(no subject) - infinitemonkeys - Mar. 6th, 2007 10:36 am (UTC) - Expand
(Deleted comment)
Mar. 6th, 2007 10:38 am (UTC)
It really is a good film, more for the way it imagines a world than anything else.

Hmmmm. How about top 10 unjustly obscure cultural artefacts (books, films, TV shows, artists... take it any direction you like)
Mar. 6th, 2007 03:22 am (UTC)
That showreel for CoM is fabulous. The GAP for pets! And football, of course, even at the end of the world.

I love your list of top 10 British films, for CoM and Persuasion and SotD and Kind Hearts and Coronets, and of course, A Matter of Life and Death. Passport to Pimlico is one Ealing comedy I haven't managed to catch -- gotta rectify that.

I took a bunch of Scott Matthews! Thanks. And I'll play the Top Ten game if you care to give me something.
Mar. 7th, 2007 01:07 am (UTC)
Passport to Pimlico isn't as timeless as Kind Hearts but it is endearing and has Margaret Rutherford being adorably barmy. As for top 10s, how about favourite scenes from films?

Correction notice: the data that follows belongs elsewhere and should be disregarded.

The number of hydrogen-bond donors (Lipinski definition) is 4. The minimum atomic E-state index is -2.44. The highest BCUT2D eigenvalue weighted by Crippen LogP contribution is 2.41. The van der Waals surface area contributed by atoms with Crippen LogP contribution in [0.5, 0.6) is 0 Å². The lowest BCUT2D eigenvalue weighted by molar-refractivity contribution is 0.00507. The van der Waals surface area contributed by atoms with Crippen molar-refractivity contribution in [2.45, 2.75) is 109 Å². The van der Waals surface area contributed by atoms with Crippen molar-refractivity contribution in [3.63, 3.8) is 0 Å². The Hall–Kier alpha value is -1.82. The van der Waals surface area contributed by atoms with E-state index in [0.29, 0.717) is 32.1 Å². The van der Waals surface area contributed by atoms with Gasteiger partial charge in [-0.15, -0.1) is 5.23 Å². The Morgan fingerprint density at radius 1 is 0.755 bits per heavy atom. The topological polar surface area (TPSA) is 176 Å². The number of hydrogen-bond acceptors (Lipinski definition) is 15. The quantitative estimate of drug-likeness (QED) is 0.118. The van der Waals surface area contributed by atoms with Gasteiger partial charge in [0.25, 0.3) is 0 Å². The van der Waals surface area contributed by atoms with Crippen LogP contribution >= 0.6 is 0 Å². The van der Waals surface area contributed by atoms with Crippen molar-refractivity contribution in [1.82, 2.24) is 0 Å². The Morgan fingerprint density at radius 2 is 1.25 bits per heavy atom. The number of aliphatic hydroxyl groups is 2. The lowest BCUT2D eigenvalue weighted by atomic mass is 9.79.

Mar. 6th, 2007 03:31 am (UTC)
Hit me with a top ten or two top fives, whatever.

I will grab that music tomorrow (today, in your time). For the record, I totally believed and was with you on your earlier music calls. Don't deny it! :P
Mar. 7th, 2007 01:08 am (UTC)
Aha! Okay. Top 5 favourite cover versions. Top 5 places to visit in Boston
(no subject) - lilydale - Mar. 7th, 2007 01:23 pm (UTC) - Expand
Mar. 6th, 2007 04:15 am (UTC)
Hello, I like top ten or top five!
Mar. 7th, 2007 01:09 am (UTC)